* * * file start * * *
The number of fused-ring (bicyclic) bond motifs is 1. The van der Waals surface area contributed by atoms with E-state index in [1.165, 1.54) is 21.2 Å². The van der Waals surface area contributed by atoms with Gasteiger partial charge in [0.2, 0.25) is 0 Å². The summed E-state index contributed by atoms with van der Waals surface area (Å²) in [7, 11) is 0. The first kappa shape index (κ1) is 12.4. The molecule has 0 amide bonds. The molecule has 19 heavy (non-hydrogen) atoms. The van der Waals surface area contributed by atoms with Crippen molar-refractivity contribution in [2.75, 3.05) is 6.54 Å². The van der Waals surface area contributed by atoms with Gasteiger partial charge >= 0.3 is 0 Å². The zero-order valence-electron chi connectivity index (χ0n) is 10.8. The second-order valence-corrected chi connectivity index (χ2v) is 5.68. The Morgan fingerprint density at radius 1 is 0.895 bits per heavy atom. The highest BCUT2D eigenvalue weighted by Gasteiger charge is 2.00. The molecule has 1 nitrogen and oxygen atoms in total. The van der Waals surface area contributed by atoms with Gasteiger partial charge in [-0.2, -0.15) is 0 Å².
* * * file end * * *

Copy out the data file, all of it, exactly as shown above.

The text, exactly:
The number of fused-ring (bicyclic) bond motifs is 1. The van der Waals surface area contributed by atoms with E-state index in [1.165, 1.54) is 21.2 Å². The van der Waals surface area contributed by atoms with Gasteiger partial charge in [0.2, 0.25) is 0 Å². The summed E-state index contributed by atoms with van der Waals surface area (Å²) in [7, 11) is 0. The first kappa shape index (κ1) is 12.4. The molecule has 0 amide bonds. The molecule has 19 heavy (non-hydrogen) atoms. The van der Waals surface area contributed by atoms with Crippen molar-refractivity contribution in [2.75, 3.05) is 6.54 Å². The van der Waals surface area contributed by atoms with Gasteiger partial charge >= 0.3 is 0 Å². The zero-order valence-electron chi connectivity index (χ0n) is 10.8. The second-order valence-corrected chi connectivity index (χ2v) is 5.68. The Morgan fingerprint density at radius 1 is 0.895 bits per heavy atom. The highest BCUT2D eigenvalue weighted by Gasteiger charge is 2.00. The molecule has 1 nitrogen and oxygen atoms in total. The van der Waals surface area contributed by atoms with Gasteiger partial charge in [-0.2, -0.15) is 0 Å².